Why My African Feminist Mother Gave Me the Identity of My Father’s Tribe


I am Luo. My mother decided I would be. Kenya is a country of over 40 distinct ethnic groups. This is a blessing and a curse. At it’s best, it makes for a fascinating country with a rich and diverse history. Different tribes have brought different strengths to the country. It has led to a multicultural, multilingual society with a greater understanding of the way in which different people live. However, at its worst it has led to horrific clashes, scores of people killed or internally displaced. There have been numerous injustices: from casual discrimination to systematic persecution. When I was born, third culture and multiple identities did not exist in the way they do now. Even my oldest brother born in London is so rooted in his Kenyan identity he has more than once erroneously said he was born in Nairobi.

Against this backdrop, my independent African feminist mother decided to gift me my father’s tribe. She is Samia. My brothers, late father and I, are all Luo. I didn’t fully realize what a big deal this was until I had a child of my own and became aware of what it must be to raise your child in a culture that is alien to your own. Even though mothers the world over do it everyday.

Luo and Samia culture are as different as Hungarian and Nigerian are to each other. One classic example is that the Samia circumcise boys, the Luo do not practise any form of circumcision. The example I often quote is the Samia have a hierarchical structure to their society, complete with royal families, the Luo are far more egalitarian. There were even women Luo Chiefs (allowed to have children but not to marry). You may wonder how much this matters in this day and age. It does, a lot. It matters in the same way a Canadian would never want to be mistaken for an American. It matters in the way that most nationalities have a particular pride about some of their attributes and do not appreciate them being dismissed.

African countries are creations. A conference in Berlin orchestrated by a group of European colonisers drew lines through groups of people. Quite literally, in my family’s case. My mother was born on the Kenyan side of the border and so became Kenyan. She has real brothers and sisters (same mother, same father) who are Ugandan. Samia customs are the same regardless of which side of the border you are, but have absolutely nothing in common with Luo customs. Two groups of disparate people who now suddenly became countrymen.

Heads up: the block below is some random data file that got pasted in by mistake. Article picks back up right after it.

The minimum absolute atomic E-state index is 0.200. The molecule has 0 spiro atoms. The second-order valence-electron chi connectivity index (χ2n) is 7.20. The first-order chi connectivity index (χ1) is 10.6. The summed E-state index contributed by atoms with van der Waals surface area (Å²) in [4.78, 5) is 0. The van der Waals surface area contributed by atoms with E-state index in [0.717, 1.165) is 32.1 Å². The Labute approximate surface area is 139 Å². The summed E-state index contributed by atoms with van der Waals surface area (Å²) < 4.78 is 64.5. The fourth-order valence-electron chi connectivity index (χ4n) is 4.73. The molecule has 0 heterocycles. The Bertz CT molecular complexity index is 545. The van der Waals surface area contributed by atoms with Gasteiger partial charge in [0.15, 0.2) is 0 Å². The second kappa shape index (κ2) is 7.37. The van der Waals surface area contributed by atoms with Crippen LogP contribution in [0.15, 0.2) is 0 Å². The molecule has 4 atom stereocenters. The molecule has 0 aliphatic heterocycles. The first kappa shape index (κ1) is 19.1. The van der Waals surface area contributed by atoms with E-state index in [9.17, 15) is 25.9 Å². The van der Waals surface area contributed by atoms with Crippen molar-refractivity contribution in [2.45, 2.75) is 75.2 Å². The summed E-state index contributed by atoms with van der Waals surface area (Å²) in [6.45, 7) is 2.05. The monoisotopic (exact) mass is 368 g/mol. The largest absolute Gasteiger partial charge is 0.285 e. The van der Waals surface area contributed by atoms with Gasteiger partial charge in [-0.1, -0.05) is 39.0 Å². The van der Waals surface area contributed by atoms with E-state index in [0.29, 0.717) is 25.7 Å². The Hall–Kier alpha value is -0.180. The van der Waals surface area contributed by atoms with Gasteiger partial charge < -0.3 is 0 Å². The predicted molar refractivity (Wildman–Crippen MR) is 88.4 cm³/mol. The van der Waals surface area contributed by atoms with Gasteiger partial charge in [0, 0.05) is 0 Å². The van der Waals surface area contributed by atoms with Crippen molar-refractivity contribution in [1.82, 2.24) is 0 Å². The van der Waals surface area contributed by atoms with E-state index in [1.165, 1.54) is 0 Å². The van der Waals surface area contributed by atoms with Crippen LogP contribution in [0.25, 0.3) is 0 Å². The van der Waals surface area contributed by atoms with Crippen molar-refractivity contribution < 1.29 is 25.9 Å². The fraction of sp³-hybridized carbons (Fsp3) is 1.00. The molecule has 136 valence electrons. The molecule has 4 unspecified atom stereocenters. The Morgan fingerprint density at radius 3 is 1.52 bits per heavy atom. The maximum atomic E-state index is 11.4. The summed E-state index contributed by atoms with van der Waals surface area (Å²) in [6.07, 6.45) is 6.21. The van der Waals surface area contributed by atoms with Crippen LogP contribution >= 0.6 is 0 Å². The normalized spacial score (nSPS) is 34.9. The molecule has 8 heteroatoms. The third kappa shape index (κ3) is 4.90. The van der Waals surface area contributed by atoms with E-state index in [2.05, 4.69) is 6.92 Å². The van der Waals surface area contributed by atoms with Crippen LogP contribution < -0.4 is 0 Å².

Growing up I was closer to my mum’s side of the family, yet I remained Luo. Music and party people (we have the greatest number of traditional instruments of any tribe in Africa–14), education obsessed with a love of learning, some would say arrogant we would say proud and yet it never sat fully right with me not to acknowledge my mother. When asked what tribe I was, I would say, “Luo, but my mother is Samia.” When I was growing up if you tried to say “half Luo, half Samia” you could end up getting called half Caste or fall into the patriarchal trap where the enquirer will ask what your father’s tribe is, and when you reply they say Ah, so that is what you are!”

Later and pregnant, my mother’s brave gift struck me again when I decided to leave the U.K. (which is also home) to ensure my child would have a strong grounding in her Kenyan identity. I was happy for us to share two countries but felt that the languages, the culture, were not things that could be developed without her being immersed in it.

I thought of my mother who had made it so much easier for us not having to choose. I thought too of the many things of which I appreciate about being Luo (a tribe now more internationally recognized thanks to President Obama). But mainly what struck me is the many gifts that mothers the world over bestow their children, even when it means a step away from what they have valued all their lives.

Although a different context, many immigrant mothers the world over raise their children in an alien culture. They release what they once knew as best, to open another world to their children. When I was pregnant with my daughter before I returned to Kenya, I remember chatting with an older Kenyan Asian friend who raised her children in the U.K.

“You wait and see,” she said “You’ll feel more British when the baby is born.”

She was right. Walking down a tiny English country lane, my baby in her carrier, I smiled and waved back at a passing driver who had smiled at me. I can be wary in areas where there are no black people. I thought to myself “it must have been because the driver saw my daughter.” Later, just before I took my daughter out of her carrier (we were in front of a mirror), I laughed out loud. No part of my (then very pale) daughter had been visible. I had walked down that lane indeed more relaxed and feeling more at home over a decade and a half since I had first moved there.

Sometimes my mother and I will play Ohangla (a type of Luo music) and dance. She says with great love in her eyes that I am her Luo girl.

Photo courtesy of Unsplash.


  1. I felt like I learned a new perspective by reading this article and I hope it will keep sinking in later on. I am sharing it with my sister and her boyfriend, who are raising their Afro-Dominican and multi-racial American daughter.


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